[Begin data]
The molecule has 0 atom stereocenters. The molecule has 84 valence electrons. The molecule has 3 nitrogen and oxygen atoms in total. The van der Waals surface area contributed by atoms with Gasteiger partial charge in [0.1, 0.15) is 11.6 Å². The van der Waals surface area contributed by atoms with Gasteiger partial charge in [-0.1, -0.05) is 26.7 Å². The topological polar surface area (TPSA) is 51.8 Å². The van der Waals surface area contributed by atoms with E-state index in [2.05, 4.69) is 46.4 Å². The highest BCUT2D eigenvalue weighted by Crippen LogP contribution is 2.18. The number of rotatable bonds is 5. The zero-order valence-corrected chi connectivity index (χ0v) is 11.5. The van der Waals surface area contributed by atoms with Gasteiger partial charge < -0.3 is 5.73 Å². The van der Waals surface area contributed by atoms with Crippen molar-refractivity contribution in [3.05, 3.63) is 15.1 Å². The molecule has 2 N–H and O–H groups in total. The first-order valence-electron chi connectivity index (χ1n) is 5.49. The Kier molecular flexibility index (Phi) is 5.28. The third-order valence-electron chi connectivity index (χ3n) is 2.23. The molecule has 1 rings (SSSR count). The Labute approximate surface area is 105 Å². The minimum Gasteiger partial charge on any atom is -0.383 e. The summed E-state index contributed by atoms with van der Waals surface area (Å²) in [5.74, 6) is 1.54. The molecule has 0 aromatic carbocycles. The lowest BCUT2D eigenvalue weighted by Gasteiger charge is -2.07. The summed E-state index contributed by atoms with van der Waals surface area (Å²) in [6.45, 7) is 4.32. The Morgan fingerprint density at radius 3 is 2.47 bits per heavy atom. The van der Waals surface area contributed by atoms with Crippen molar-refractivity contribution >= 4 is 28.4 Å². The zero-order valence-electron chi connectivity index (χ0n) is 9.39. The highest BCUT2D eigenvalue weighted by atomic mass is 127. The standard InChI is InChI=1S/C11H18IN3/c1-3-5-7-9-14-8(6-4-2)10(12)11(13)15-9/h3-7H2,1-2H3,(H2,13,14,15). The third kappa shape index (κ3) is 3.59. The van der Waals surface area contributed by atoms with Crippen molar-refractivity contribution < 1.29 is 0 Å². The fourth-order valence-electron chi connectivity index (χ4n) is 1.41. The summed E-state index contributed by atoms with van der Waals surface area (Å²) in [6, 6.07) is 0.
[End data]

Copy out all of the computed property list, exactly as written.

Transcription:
The molecule has 0 atom stereocenters. The molecule has 84 valence electrons. The molecule has 3 nitrogen and oxygen atoms in total. The van der Waals surface area contributed by atoms with Gasteiger partial charge in [0.1, 0.15) is 11.6 Å². The van der Waals surface area contributed by atoms with Gasteiger partial charge in [-0.1, -0.05) is 26.7 Å². The topological polar surface area (TPSA) is 51.8 Å². The van der Waals surface area contributed by atoms with E-state index in [2.05, 4.69) is 46.4 Å². The highest BCUT2D eigenvalue weighted by Crippen LogP contribution is 2.18. The number of rotatable bonds is 5. The zero-order valence-corrected chi connectivity index (χ0v) is 11.5. The van der Waals surface area contributed by atoms with Gasteiger partial charge < -0.3 is 5.73 Å². The van der Waals surface area contributed by atoms with Crippen molar-refractivity contribution in [3.05, 3.63) is 15.1 Å². The molecule has 2 N–H and O–H groups in total. The first-order valence-electron chi connectivity index (χ1n) is 5.49. The Kier molecular flexibility index (Phi) is 5.28. The third-order valence-electron chi connectivity index (χ3n) is 2.23. The molecule has 1 rings (SSSR count). The Labute approximate surface area is 105 Å². The minimum Gasteiger partial charge on any atom is -0.383 e. The summed E-state index contributed by atoms with van der Waals surface area (Å²) in [5.74, 6) is 1.54. The molecule has 0 aromatic carbocycles. The lowest BCUT2D eigenvalue weighted by Gasteiger charge is -2.07. The summed E-state index contributed by atoms with van der Waals surface area (Å²) in [6.45, 7) is 4.32. The Morgan fingerprint density at radius 3 is 2.47 bits per heavy atom. The van der Waals surface area contributed by atoms with Crippen molar-refractivity contribution >= 4 is 28.4 Å². The zero-order valence-electron chi connectivity index (χ0n) is 9.39. The highest BCUT2D eigenvalue weighted by atomic mass is 127. The standard InChI is InChI=1S/C11H18IN3/c1-3-5-7-9-14-8(6-4-2)10(12)11(13)15-9/h3-7H2,1-2H3,(H2,13,14,15). The third kappa shape index (κ3) is 3.59. The van der Waals surface area contributed by atoms with Crippen molar-refractivity contribution < 1.29 is 0 Å². The fourth-order valence-electron chi connectivity index (χ4n) is 1.41. The summed E-state index contributed by atoms with van der Waals surface area (Å²) in [6, 6.07) is 0.